Insights > Changes in contemporary art practices | 2 case studies from Asia and Europe
15 Jun 2011

Changes in contemporary art practices | 2 case studies from Asia and Europe


[caption id="attachment_10840" align="alignright" width="300" caption="Jatan, Museum of Memories. Recording Village festivity"][/caption]

How have changes in contemporary art practice affected institutionalized forms like the gallery and the museum? Drawing from emerging practices based on 2 case studies, India and Croatia this write up comments on history and contemporary art based institutions

Shifting nature of operational and functional aspects of art and culture make it interesting to look at current trends and practices, particularly those emerging in unique interstitial zones.  Contemporary art as a term has been coined to describe modernism and modernist expression- particularly visual art. Since “contemporary” is also applied to the continuing story of humankind, the term is now rather useful to various continuing modalities that include both art production and art processes. Boundaries are being tested as the cultural sector moves towards reflective and collaborative practices that challenge modernist predecessor forms. Amongst contemporary art practitioners and gallery-based practices one sees a transition from traditionalist-modernist spaces to ‘unconventional’ art spaces. While negotiating this term “contemporary” these practice(s) have begun engaging community based content, participation and expression.

Art that built the nation

Independent and contemporary art has always had a tenuous relationship with the state. Nation-state favoritism has often always shone upon a close cousin of the gallery- the museum. In Europe and elsewhere during late 19th and early 20th centuries, the museum was endorsed with status and support. It is but natural that larger historic narratives, the dominant sort, get told and sold in a certain fashion.

[caption id="attachment_10841" align="alignright" width="300" caption="Jatan Museum of Memories 2005, Recording oral history of Rajhar family and community"][/caption]

Strangely though, South Asian, and more specifically, Indian response to museum culture over post independence decades of the 20th Century, has been one of tokenism. Until the neoliberal era began (in 1990s) the scale of investment in the white cube was not presented to a public sphere as matter of pride by the postcolonial Indian State, quite unlike its Euro-American counterparts. In India uniquely and in the city of Bangalore specifically, the state of museums has remained non-renewed and dated and the status on galleries stamped as ignored.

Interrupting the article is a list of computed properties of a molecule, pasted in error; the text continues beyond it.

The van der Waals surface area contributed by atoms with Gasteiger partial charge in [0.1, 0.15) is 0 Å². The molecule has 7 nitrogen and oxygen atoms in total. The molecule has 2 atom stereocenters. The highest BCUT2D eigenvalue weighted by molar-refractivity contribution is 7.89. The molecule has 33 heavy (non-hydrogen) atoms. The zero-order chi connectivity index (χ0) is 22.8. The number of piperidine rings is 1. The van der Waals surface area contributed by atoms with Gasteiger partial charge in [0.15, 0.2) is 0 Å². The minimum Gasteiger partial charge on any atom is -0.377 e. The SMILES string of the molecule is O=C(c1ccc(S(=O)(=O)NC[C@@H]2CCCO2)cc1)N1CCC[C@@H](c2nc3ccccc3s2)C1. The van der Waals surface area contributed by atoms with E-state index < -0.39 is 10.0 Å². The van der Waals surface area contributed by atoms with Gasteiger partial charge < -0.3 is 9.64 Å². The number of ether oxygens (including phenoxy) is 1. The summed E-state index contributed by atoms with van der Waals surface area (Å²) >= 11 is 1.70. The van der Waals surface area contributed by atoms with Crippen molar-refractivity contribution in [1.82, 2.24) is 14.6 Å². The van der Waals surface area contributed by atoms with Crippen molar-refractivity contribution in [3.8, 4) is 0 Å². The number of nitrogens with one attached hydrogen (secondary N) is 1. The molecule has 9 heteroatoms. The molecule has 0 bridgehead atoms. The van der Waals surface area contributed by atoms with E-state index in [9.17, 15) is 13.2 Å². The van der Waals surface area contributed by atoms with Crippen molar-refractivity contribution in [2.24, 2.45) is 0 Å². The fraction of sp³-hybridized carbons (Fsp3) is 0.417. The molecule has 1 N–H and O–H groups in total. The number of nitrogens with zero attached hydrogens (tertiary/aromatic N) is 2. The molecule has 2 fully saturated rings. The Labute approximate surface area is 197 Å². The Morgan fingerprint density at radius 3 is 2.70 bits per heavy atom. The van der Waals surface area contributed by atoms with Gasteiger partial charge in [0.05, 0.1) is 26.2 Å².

Other parts of the world have begun to question nationalist projections on to the institution of museums and are moving toward dismantling older structures that objectified and alienated, to ones more participative and interactive. India too begins to rather slowly awaken to cultural possibilities of communicative histories. These possibilities are however, primarily co-opted to support capitalist and nationalist forms. Museums for histories and learning stand ignored but the Indian state chooses to invest in a fleet of national galleries of modern art. Any investment from the State calls for high state of security and ‘gatedness’, ensuring selective inclusion of urban communities in Indian contemporary urban centers.

Despite its step motherly attitude to museums, the Indian state has seen the telling of its ancient and modern history as important. Viewing history through a colonially trained modernist framework, much of the imagination of how the state would see it would manifest as materializing grandiose visions of 20th century museum, only progressed in scale. In the neoliberal era, the next set of institutions that stand to be upgraded are the museums.

Museums with walls of memory and objects of emotion

[caption id="attachment_10842" align="alignright" width="300" caption="Museum of Broken Relationships, Croatia"][/caption]